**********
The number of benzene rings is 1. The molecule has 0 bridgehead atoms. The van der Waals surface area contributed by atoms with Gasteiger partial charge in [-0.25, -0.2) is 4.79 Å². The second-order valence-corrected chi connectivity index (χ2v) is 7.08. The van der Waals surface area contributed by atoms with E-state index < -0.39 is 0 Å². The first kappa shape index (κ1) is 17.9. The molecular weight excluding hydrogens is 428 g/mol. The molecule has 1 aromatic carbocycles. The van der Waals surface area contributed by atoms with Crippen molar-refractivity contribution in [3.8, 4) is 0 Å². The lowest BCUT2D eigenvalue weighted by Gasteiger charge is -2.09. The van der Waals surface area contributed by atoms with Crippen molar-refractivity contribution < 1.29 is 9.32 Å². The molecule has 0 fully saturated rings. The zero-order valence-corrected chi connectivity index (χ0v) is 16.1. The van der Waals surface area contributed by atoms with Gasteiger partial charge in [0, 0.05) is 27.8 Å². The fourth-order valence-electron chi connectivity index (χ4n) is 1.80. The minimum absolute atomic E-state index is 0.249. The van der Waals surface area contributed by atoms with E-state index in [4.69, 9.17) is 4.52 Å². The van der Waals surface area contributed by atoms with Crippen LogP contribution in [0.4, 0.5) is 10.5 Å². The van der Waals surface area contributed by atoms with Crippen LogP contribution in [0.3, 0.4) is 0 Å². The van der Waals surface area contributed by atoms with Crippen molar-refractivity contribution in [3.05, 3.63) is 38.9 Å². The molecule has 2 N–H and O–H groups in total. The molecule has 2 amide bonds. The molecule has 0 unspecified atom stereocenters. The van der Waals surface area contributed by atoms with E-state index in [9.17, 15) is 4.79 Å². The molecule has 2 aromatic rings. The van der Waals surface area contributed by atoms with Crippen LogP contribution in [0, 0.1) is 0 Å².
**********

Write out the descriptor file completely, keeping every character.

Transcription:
The number of benzene rings is 1. The molecule has 0 bridgehead atoms. The van der Waals surface area contributed by atoms with Gasteiger partial charge in [-0.25, -0.2) is 4.79 Å². The second-order valence-corrected chi connectivity index (χ2v) is 7.08. The van der Waals surface area contributed by atoms with E-state index < -0.39 is 0 Å². The first kappa shape index (κ1) is 17.9. The molecular weight excluding hydrogens is 428 g/mol. The molecule has 1 aromatic carbocycles. The van der Waals surface area contributed by atoms with Crippen molar-refractivity contribution in [3.8, 4) is 0 Å². The lowest BCUT2D eigenvalue weighted by Gasteiger charge is -2.09. The van der Waals surface area contributed by atoms with Crippen molar-refractivity contribution < 1.29 is 9.32 Å². The molecule has 0 fully saturated rings. The zero-order valence-corrected chi connectivity index (χ0v) is 16.1. The van der Waals surface area contributed by atoms with Gasteiger partial charge in [0, 0.05) is 27.8 Å². The fourth-order valence-electron chi connectivity index (χ4n) is 1.80. The minimum absolute atomic E-state index is 0.249. The van der Waals surface area contributed by atoms with E-state index in [4.69, 9.17) is 4.52 Å². The van der Waals surface area contributed by atoms with Crippen LogP contribution in [0.4, 0.5) is 10.5 Å². The van der Waals surface area contributed by atoms with Crippen LogP contribution in [0.3, 0.4) is 0 Å². The van der Waals surface area contributed by atoms with Crippen molar-refractivity contribution in [3.05, 3.63) is 38.9 Å². The molecule has 2 N–H and O–H groups in total. The molecule has 2 amide bonds. The molecule has 0 unspecified atom stereocenters. The van der Waals surface area contributed by atoms with E-state index in [9.17, 15) is 4.79 Å². The molecule has 2 aromatic rings. The van der Waals surface area contributed by atoms with Crippen LogP contribution in [0, 0.1) is 0 Å².